It was Vasco's only appearance in the competition, while Real Madrid returned twice more, winning it again in 2000.

Wednesday, November 30, 2011

30 November 1983 - Bilbao Bagged By Barça

On 30 November 1983, Barcelona won their first Supercopa de España, beating Athletic Bilbao 3-2 on aggregate. They have since gone on to become the competition's most successful club.

It was only the second Supercopa, which pits the previous season's Copa del Rey winner against the reigning La Liga title holder. But a similar competition, the Copa Eva Duarte, was played from 1947 to 1953m which Barcelona won three times, the most for any club (no other club won it more than once).

Bilbao had won the league the previous season, including two defeats of Barcelona along the way, while Barcelona had taken the honors in the Copa del Rey over Real Madrid. The two teams met Bilbao's Estadio San Mamés on 26 October for the first leg of the Supercopa, with Barcelona claiming a 1-3 victory.

In the second leg, played before a crowd of 18,000 at the Camp Nou, Bilbao forward Endika (pictured) scored in just the 2nd minute to set the stage for a comeback, but it proved to be the only goal of the match as the two defenses held firm and Barcelona took the silverware with an aggregate score of 3-2.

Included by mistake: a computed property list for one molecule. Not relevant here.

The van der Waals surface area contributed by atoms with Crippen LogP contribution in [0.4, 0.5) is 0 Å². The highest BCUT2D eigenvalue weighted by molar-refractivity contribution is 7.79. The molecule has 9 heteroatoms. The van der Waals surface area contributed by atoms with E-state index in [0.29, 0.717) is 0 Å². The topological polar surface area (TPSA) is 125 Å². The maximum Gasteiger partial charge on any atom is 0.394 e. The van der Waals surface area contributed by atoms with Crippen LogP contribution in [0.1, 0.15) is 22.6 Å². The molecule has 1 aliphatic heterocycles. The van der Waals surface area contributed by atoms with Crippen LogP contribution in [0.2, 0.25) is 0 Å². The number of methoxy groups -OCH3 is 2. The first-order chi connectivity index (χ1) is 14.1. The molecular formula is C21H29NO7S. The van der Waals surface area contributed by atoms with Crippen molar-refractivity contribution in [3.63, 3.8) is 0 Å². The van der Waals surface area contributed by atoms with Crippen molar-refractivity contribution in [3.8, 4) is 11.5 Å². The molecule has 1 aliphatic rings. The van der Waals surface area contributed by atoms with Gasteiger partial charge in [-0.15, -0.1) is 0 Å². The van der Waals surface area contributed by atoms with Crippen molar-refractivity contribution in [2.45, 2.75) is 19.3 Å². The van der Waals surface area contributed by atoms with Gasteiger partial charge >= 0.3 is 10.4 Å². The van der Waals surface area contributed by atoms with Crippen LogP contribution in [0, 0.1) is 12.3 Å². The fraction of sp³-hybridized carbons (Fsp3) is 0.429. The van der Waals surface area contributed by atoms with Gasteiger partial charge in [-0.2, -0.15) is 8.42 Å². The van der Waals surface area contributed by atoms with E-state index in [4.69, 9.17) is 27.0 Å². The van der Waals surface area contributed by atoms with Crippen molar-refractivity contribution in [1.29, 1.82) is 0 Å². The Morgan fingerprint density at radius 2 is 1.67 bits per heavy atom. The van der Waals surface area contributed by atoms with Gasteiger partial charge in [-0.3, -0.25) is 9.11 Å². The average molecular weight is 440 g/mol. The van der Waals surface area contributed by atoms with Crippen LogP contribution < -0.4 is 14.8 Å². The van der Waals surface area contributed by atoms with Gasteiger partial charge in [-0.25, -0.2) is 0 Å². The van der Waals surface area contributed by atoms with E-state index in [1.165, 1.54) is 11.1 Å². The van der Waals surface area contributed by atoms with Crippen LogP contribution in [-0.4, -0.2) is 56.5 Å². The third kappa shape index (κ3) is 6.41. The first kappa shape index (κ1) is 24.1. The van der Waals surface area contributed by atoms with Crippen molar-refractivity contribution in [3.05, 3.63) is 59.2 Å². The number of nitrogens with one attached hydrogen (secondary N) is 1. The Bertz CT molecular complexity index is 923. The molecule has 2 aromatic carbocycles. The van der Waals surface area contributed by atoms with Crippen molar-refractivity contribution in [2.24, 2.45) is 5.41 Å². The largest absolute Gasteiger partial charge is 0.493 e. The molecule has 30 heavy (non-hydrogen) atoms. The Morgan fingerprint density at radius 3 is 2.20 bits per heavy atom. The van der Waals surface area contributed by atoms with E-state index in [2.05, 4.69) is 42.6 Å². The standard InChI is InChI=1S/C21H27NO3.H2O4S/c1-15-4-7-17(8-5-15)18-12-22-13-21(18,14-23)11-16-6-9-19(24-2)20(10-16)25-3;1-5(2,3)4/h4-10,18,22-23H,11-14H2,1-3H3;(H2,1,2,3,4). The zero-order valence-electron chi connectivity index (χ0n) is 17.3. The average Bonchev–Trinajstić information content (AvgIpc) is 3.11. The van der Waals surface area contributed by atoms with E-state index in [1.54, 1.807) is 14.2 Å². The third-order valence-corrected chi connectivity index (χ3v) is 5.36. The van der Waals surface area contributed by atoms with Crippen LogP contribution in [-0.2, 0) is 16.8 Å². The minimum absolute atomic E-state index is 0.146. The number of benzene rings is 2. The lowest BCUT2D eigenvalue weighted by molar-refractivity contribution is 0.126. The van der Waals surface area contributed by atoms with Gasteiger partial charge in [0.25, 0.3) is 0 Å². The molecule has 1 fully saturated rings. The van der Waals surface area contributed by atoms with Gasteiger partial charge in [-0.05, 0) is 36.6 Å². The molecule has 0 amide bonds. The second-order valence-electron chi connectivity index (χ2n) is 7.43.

Barça have since won the Supercopa a total of 10 times, most recently in 2011, to become the competion's most successful club. Bilbao, meanwhile, went on to win a league and Copa del Rey double in 1984, making them that year's automatic Supercopa champions. Unfortunately for them, however, that remains their last major trophy.

Tuesday, November 29, 2011

29 November 1997 - So Close, And Yet So Far

On 29 November 1997, Iran qualified for their first World Cup in 20 years with a late goal against Australia in a playoff.

It was the second playoff of Iran's qualification campaign as, after finishing second in their Asian Football Confederation group, they lost a playoff after extra time to the other AFC group's second-place finisher, Japan. That loss sent them to the two-legged intercontinental playoff against Oceania champions Australia.

In the first leg, played at the Azadi Stadium in Tehran, Australia took a 19th-minute lead, but surrendered a goal in the 40th minute and the match ended as a 1-1 draw. They met at the Melbourne Cricket Ground for the second leg one week later, where the match played out in similar fashion.

Australia went up 2-0 with goals from Harry Kewell (32') and Aurelio Vidmar (48') and appeared to have secured their place in the World Cup. But Iranian midfielder Karim Bagheri pulled one back in the 71st minute, then forward Khodadad Azizi got the equalizer four minutes later, beating goalkeeper Mark Bosnich. The match ended 2-2 and the aggregate score of 3-3 sent Iran to the World Cup on away goals.

There, they secured a dramatic 1-2 win over the United States, but were eliminated in the group stage with losses to Yugoslavia and Germany.

Monday, November 28, 2011

28 November 1885 - The First International International

On 28 November 1885, the United States hosted Canada in the first international match to be played outside the United Kingdom. Canada won, 0-1.